Jane Seymour: The Haunted Queen by Alison Weir

Jane Seymour: The Haunted Queen
by Alison Weir
Ballantine Books, 2018

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Historian Alison Weir continues her series of mammoth Tudor historical novels “Six Tudor Queens” with her 500-page latest, Jane Seymour: The Haunted Queen, which tells the brief life story of King Henry VIII's third wife (the series title is a bit misleading; the point here isn't that these six women were Tudor queens, it's that they were all wives of one Tudor king).

Jane Seymour was the daughter of a powerful and conniving Court family, and she caught Henry's wandering eye while she was a lady-in-waiting to his wife and queen, Catherine of Aragon, and she died while giving him the legitimate male heir, and yet despite the rather self-evident inferences to be drawn from all three of these facts, biographers and especially novelists have persistently portrayed Jane Seymour as a sweet, apolitical innocent, a maiden of almost otherworldly grace and delicacy, someone as far from the shrill conniving of, say, an Anne Boleyn or the wanton idiocy of a, say, Kathryn Howard as it was possible to be. One of the most startling minor notes of Hillary Mantel's Wolf Hall (the title is the name of the Seymour family's ancestral seat) is the depiction of Jane Seymour as indeed otherworldly but more in the style of the Vampire Carmilla than the Virgin Mary, and because Wolf Hall and its sequel Bring Up the Bodies were so successful, readers of Tudor fiction might have hoped that an era was dawning for more nuanced portraits of Jane.

Such hopes might be valid, but there's precious little nuance in Weir's book. Instead, readers get buckets and buckets of otherworldly grace and delicacy. Jane's brothers Thomas and Edward were as coarse and conniving a pair of climbers as were ever drawn to the flame of Court intrigue, but if we're to judge by personalities and world-views, Jane not only never talked with them, she very likely never met them. Late in the novel, when she's reflecting on her peculiar role in history, she herself makes things plain enough:

Because of her, good men had died barbarously, innocent blood had been shed and good order overturned. The English Church was in disarray and heresy was flourishing. Was it presumptuous to wonder if God had appointed her, Jane, to put an end to these ills? He had chosen a simple maiden as the mother of His Son; why should He not choose another, pure in heart, to save England and its King from damnation?

When a novel's main character and narrative focus refers to herself as “pure in heart” without the smallest trace of irony, you know you're in for a bit of a slog. Weir saves her novel from being a total quagmire largely through skills she's developed over decades of writing history: she knows how to fill a page with atmospheric historical details without ever seeming to do so, and she knows how to bring alive the passions and customs of an alien time.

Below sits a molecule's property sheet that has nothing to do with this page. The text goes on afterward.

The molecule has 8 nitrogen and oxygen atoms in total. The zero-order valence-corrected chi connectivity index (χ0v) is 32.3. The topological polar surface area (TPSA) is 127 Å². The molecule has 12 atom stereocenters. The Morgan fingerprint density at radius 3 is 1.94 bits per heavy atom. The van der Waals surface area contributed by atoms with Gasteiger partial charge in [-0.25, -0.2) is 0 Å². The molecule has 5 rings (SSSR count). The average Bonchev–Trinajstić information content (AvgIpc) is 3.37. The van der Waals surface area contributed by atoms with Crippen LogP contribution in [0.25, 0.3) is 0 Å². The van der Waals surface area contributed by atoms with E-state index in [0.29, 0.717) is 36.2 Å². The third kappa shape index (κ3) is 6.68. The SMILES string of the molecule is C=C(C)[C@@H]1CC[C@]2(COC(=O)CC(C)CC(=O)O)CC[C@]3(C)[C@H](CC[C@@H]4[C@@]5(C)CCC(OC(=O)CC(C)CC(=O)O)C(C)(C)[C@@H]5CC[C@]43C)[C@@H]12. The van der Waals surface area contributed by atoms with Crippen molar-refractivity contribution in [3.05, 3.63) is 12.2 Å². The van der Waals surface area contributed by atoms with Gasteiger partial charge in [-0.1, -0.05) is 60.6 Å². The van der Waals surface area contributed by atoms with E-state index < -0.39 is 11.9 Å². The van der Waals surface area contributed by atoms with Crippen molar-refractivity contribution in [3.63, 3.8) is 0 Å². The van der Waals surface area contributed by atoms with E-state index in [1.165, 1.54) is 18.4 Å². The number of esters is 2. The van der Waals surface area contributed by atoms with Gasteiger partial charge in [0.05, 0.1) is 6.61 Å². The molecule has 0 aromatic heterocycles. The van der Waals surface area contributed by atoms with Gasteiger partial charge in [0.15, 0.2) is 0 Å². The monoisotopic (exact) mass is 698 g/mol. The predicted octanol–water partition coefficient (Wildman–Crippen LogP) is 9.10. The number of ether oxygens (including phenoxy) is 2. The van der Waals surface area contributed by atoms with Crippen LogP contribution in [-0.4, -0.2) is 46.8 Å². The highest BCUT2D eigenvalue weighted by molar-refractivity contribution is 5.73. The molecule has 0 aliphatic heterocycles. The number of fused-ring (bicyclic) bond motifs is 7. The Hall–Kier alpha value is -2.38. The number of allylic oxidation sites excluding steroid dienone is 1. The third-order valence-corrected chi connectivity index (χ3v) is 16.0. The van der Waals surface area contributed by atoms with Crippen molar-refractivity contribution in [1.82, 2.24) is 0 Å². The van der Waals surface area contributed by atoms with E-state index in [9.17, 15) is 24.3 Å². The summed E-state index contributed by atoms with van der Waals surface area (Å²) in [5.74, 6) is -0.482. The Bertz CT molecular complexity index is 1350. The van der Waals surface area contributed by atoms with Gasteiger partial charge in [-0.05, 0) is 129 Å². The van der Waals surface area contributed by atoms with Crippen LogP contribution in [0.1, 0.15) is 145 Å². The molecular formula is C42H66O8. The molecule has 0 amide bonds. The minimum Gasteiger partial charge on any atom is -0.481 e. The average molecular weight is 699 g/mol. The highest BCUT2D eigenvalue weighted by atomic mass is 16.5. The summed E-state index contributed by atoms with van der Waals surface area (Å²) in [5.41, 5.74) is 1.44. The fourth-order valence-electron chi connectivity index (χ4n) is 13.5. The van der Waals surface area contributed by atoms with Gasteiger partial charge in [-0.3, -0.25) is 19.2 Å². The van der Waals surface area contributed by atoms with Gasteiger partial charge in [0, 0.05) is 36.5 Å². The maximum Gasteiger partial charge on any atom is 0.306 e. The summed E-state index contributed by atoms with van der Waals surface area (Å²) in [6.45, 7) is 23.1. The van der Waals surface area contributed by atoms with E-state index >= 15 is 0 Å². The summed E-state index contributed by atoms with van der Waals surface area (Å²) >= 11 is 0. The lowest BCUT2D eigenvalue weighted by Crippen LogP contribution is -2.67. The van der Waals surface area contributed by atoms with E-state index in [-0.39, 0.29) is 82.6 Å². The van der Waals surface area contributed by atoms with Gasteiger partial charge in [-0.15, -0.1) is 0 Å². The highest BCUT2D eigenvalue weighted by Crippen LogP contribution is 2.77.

And there are plenty of familiar faces along the way. Weir has been writing about most of the prominent figures in Tudor circles for a long time now in both fiction and nonfiction, and the players don't change. Henry is a mercurial monster; Catherine is grindingly earnest, Thomas and Edward are by turns scampish and scheming – there's even that old stand-by minor Tudor villainess, Lady Rochford, with her “catlike face, with its pointed chin, pouting mouth, and discontented expression.” “When [Jane's ladies-in-waiting] were sitting together, exchanging the latest gossip and telling each other risqué tales, Lady Rochford took a gleeful interest in the lewd details, which Jane found unbecoming.”

But a little Lady Rochford seasoning can only go so far when the main fare is a saint, and this now seems, very depressingly, to be the bedrock on which the entire “Six Tudor Queens” is built, since both Catherine of Aragon and Anne Boleyn are portrayed in similar veins. Catherine may well have been tedious enough to qualify for sainthood, but a novelist who's willing to whitewash Anne Boleyn will certainly have no trouble draining the life out of a mere sketch of a character like Jane Seymour.

The real question now becomes: what of the future of the series? Portraying a wheeling-and-dealing Continental card-sharp such as Anne of Cleves as a saint would be almost funny, and any such attempt made on flighty, horny Kathryn Howard would be outright mockable. The technique doesn't regain any kind of purchase until Katherine Parr, the subtlest and most complex of Henry's wives and the one who would most pointedly have disdained a saint's treatment. Readers will have to wait and see.

Steve Donoghue was a founding editor of Open Letters Monthly. His book criticism has appeared in the Boston Globe, the Wall Street Journal, and the American Conservative. He writes regularly for the National, the Washington Post, the Vineyard Gazette, and the Christian Science Monitor. His website is http://www.stevedonoghue.com.